This time of year, it’s all about the shopping.
Shopping for food, for gifts, and for decorations.
However, it’s easy to fall into spending traps when you’re already predisposed toward spending money.
Before you head out, be aware of the following spending traps, and do your best to avoid them.
1. Buying Something Because It’s a “Good Deal”
When you’re already on the hunt for bargains, it’s easy to add just one more thing to your cart because it’s a “good deal.” But do you really need it — or even want it?
If it’s not on your list, you are still spending money you haven’t planned to spend, no matter how big of a bargain it is. It makes more sense to stop and examine the purchase before adding it to the basket.
Ask yourself why you’re getting the item. If your best answer is “It’s a good deal!” that’s really not good enough.
2. Minimum Spending for Free Shipping
Many retailers offer free shipping if you spend a minimum amount.
The problem with this arrangement is that it can trick you into spending more than you had planned just for the free shipping. This used to happen to me in the past. My husband and I, when shopping online, would hunt for a few more items to reach the minimum required for free shipping. After a while, though, I realized that we were often spending $10 or $15 extra in order to save between $8 and $9 on shipping. All told, we were spending extra, and still coming out behind.
Instead of trying to hit a minimum, look online for shipping promo codes, or look for shops that offer reasonable prices and free shipping. If you shop at Amazon a lot, it can be worth it to pay for Amazon Prime in order to get the two-day shipping. It comes in handy during a pinch when you need to order something quickly for the holidays. If you aren’t worried about items arriving within a certain time period, you can save your basket and just keep adding to it with planned purchases over a period of a week or two until you naturally reach the free shipping minimum.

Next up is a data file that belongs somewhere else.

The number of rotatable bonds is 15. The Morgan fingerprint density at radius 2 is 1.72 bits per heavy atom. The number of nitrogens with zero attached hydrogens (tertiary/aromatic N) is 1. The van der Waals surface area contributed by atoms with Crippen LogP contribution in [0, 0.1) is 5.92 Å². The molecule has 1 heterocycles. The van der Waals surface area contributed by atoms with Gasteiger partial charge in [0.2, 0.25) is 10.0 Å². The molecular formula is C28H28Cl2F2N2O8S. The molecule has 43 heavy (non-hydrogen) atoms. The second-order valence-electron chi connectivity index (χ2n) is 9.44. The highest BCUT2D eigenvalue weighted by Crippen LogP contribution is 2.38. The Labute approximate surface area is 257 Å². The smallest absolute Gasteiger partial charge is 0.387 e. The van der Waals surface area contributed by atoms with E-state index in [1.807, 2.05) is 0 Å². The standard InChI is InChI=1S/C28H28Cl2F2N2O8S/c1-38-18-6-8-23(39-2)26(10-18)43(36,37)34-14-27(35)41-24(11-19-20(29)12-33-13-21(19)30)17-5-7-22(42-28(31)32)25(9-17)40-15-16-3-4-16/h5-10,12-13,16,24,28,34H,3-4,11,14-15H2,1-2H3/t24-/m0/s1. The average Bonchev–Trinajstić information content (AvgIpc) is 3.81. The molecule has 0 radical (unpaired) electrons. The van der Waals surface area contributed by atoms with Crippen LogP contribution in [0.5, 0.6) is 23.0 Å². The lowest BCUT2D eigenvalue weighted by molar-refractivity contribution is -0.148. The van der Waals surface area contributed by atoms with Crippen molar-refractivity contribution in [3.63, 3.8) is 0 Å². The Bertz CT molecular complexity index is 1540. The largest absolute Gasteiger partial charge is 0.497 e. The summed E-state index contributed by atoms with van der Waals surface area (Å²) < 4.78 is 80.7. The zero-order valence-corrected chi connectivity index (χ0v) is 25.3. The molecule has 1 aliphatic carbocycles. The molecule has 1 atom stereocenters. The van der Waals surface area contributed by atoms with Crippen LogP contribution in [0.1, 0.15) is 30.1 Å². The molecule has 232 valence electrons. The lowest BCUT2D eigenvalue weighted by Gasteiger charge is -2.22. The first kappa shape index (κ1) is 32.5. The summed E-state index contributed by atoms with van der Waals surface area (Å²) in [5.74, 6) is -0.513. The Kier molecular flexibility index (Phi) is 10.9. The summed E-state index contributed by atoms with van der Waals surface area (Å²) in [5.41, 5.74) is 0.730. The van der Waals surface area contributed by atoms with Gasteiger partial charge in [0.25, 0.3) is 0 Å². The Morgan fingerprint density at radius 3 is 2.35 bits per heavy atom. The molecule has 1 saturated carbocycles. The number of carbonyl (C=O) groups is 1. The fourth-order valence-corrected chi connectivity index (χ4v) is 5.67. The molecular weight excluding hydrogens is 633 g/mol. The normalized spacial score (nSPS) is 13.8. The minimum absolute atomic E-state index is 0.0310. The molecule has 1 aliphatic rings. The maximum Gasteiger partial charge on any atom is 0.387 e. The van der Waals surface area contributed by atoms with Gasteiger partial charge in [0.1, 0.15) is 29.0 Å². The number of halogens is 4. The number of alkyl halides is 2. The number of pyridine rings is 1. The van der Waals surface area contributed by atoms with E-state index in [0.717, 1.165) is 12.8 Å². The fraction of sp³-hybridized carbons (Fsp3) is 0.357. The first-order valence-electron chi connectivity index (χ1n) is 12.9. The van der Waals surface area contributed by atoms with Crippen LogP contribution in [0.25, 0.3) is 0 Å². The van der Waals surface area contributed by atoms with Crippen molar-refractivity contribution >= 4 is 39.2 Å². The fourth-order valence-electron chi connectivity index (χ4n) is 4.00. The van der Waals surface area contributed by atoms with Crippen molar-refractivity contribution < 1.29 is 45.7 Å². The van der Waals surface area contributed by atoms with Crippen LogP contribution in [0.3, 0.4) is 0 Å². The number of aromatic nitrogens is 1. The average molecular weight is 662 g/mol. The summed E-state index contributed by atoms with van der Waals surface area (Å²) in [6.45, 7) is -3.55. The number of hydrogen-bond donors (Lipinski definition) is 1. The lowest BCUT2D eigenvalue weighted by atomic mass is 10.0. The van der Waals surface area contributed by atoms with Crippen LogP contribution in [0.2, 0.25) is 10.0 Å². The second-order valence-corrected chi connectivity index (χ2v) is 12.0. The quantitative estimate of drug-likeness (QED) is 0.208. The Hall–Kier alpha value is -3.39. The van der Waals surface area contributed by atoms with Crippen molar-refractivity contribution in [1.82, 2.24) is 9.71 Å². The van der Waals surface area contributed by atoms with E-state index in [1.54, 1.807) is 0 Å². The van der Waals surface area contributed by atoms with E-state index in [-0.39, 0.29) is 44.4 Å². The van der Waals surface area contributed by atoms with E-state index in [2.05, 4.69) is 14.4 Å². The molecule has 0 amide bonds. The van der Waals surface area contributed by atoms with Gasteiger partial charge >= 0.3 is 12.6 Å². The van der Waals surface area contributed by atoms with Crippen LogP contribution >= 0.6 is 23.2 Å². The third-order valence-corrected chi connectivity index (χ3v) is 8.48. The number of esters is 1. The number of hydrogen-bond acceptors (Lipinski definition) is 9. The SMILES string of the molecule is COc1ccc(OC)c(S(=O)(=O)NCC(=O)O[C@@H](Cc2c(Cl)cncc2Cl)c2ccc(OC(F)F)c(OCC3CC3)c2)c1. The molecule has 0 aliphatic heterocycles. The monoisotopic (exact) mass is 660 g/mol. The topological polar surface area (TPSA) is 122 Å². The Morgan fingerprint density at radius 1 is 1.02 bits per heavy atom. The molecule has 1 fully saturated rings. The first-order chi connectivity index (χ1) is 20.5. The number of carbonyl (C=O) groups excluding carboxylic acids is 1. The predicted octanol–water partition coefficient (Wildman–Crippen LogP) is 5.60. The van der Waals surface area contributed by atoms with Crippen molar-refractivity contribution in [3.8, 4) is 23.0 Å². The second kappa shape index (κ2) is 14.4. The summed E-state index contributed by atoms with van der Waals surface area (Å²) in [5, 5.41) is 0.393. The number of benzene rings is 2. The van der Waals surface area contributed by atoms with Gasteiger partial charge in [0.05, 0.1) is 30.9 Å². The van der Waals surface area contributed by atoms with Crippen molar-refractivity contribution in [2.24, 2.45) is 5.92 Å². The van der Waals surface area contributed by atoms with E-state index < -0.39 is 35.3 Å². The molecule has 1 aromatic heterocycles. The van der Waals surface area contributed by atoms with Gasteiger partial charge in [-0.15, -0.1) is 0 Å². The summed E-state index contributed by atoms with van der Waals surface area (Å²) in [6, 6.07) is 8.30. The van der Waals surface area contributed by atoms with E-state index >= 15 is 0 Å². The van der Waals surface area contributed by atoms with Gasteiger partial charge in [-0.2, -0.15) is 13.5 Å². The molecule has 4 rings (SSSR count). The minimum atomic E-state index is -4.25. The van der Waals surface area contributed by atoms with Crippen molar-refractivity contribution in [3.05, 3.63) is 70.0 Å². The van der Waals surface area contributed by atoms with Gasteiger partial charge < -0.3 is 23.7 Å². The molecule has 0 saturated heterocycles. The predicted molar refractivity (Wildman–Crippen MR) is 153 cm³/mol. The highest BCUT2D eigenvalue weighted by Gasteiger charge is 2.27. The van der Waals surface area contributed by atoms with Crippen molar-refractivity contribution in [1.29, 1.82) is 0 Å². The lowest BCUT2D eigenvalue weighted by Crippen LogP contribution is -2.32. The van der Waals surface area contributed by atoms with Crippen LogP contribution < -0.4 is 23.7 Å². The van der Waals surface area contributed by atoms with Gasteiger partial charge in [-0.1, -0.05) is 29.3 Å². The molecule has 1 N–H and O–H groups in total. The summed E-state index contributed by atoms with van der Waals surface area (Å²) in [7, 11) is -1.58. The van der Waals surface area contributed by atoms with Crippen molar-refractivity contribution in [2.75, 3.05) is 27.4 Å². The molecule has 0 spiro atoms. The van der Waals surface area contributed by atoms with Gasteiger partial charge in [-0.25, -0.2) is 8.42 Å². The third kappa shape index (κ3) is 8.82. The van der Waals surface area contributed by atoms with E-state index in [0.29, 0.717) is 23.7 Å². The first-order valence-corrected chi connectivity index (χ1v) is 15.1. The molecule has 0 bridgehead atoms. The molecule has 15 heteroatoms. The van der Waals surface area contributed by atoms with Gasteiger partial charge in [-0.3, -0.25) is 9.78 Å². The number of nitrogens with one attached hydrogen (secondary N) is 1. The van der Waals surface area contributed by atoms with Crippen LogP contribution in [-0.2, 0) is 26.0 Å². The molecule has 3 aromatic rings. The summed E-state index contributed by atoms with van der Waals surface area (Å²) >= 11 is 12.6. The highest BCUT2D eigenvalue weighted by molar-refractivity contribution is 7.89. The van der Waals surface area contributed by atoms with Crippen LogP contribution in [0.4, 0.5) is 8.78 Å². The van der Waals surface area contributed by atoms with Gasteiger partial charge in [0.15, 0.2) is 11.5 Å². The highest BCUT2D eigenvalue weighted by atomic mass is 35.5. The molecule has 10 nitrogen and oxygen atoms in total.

3. Credit Card Rewards
One of the best ways to shop more efficiently is to use credit card rewards to earn cash back. This cash back can offset some of the cost of your holiday spending. The problem comes in when you just pull out your plastic mindlessly for everything without tracking your spending. Even worse is when you make unplanned purchases, and you justify it by saying that you’re earning rewards.
Rewards cards work best when you use them in conjunction with a spending plan. Figure out what, exactly, you will spend your money on, and then stick to that list. Make sure that you have enough money to cover your purchases when the bill comes so that you don’t end up paying interest on your purchases. That paid interest can make your entire holiday season more expensive.
With a little vigilance, you should have no problem making the most of your money this holiday season, and avoid falling into expensive spending traps.
Latest posts by Miranda Marquit (see all)
- 4 Financial Things to Talk About Before Marriage - February 3, 2014
- Why Now is the Time to Kick Up the Debt Reduction - January 14, 2014
- New Year Money Goal: Pick One Big Thing To Accomplish - January 8, 2014